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Migraine headache

Migraine headaches are a type of headache that some people get repeatedly over time. Migraines are different from other headaches because they occur with symptoms such as nausea, vomiting, or sensitivity to light.

Some people who get migraines have warning symptoms, called an aura, before the actual headache begins. Most people, however, do not have such warning symptoms.

Description of migraine headache

A lot of people get migraines -- about 6 out of 100. The headaches tend to start between the ages of 10 and 46, may run in families, and occur in women more often than men.

Migraines are classified as either "common" or "classic". Common migraines do not have any warning symptoms, while classic migraines do have a warning (the aura). Most migraine patients have the common type.

The exact cause of migraine is not known. Migraine headaches are related to problems with blood flow through parts of the brain. At the start of a migraine, blood vessels in certain areas of the brain constrict (narrow), leading to symptoms like visual disturbances, difficulty speaking, weakness, or numbness. Minutes to hours later, the blood vessels dilate (enlarge), leading to increased blood flow in the brain and a bad headache.

Why these changes in the blood vessels (and blood flow) occur in the brain is not understood. Certain triggers, however, make it more likely for you to get migraines:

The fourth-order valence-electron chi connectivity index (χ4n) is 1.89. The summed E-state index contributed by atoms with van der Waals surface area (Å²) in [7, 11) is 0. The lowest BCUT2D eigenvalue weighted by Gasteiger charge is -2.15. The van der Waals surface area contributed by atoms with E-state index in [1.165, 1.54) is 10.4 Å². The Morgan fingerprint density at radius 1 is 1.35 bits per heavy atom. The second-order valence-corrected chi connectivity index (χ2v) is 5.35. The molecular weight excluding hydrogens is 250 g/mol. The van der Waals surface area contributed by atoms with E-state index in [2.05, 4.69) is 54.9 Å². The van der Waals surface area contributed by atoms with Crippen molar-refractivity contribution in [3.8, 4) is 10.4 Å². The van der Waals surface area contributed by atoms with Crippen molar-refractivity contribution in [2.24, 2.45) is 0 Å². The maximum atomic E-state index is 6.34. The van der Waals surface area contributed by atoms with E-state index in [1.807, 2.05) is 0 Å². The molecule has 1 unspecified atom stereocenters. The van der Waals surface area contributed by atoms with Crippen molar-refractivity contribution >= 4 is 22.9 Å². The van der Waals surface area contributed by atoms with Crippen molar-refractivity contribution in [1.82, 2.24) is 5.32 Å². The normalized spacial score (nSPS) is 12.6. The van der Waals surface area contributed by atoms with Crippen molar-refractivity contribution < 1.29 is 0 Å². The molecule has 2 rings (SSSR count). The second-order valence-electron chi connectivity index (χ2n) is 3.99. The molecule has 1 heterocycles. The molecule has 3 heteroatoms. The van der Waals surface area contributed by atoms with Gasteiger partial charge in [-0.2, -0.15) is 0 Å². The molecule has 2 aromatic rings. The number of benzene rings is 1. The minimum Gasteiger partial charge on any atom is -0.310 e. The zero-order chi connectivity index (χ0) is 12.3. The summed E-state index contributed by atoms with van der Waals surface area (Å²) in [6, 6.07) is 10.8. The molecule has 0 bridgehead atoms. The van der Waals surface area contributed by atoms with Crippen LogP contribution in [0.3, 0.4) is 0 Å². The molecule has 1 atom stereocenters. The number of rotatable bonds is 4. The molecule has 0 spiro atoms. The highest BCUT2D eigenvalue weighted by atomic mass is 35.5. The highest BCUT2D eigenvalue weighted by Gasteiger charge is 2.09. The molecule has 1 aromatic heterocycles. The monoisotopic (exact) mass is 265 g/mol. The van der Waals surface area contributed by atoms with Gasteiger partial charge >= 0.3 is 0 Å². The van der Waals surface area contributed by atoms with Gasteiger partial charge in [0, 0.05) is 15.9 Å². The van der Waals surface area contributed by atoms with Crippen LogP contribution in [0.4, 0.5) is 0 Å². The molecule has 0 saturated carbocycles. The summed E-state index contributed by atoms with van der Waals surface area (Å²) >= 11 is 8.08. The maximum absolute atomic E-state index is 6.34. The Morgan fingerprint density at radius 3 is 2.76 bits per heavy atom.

• Allergic reactions
  • Bright lights, loud noises, and certain odors or perfumes
  • Physical or emotional stress
  • Changes in sleep patterns
  • Smoking or exposure to smoke
  • Skipping meals
  • Alcohol or caffeine
  • Hormonal fluctuations (related to menstrual cycles or use of birth control pills, for example)
  • Tension headaches
  • Certain foods like those containing the amino acid tyramine (red wine, aged cheese, smoked fish, chicken livers, figs, and some beans), chocolate, nuts, peanut butter, some fruits (avocado, banana, and citrus), monosodium glutamate (a food additive commonly called MSG), onions, dairy products, meats containg nitrates (like bacon, hot dogs, and salami), and fermented or pickled foods

Causes of migraine headache

The physiological basis of migraine has proved difficult to uncover. Genetics appear to play a part for many, but not all, people with migraine. There are a multitude of potential triggers for a migraine attack, and recognizing one's own set of triggers is the key to prevention.


The most widely accepted hypothesis of migraine suggests that a migraine attack is precipitated when pain-sensing nerve cells in the brain (called nociceptors) release chemicals called neuropeptides. At least one of the neurotransmitters, substance P, increases the pain sensitivity of other nearby nociceptors.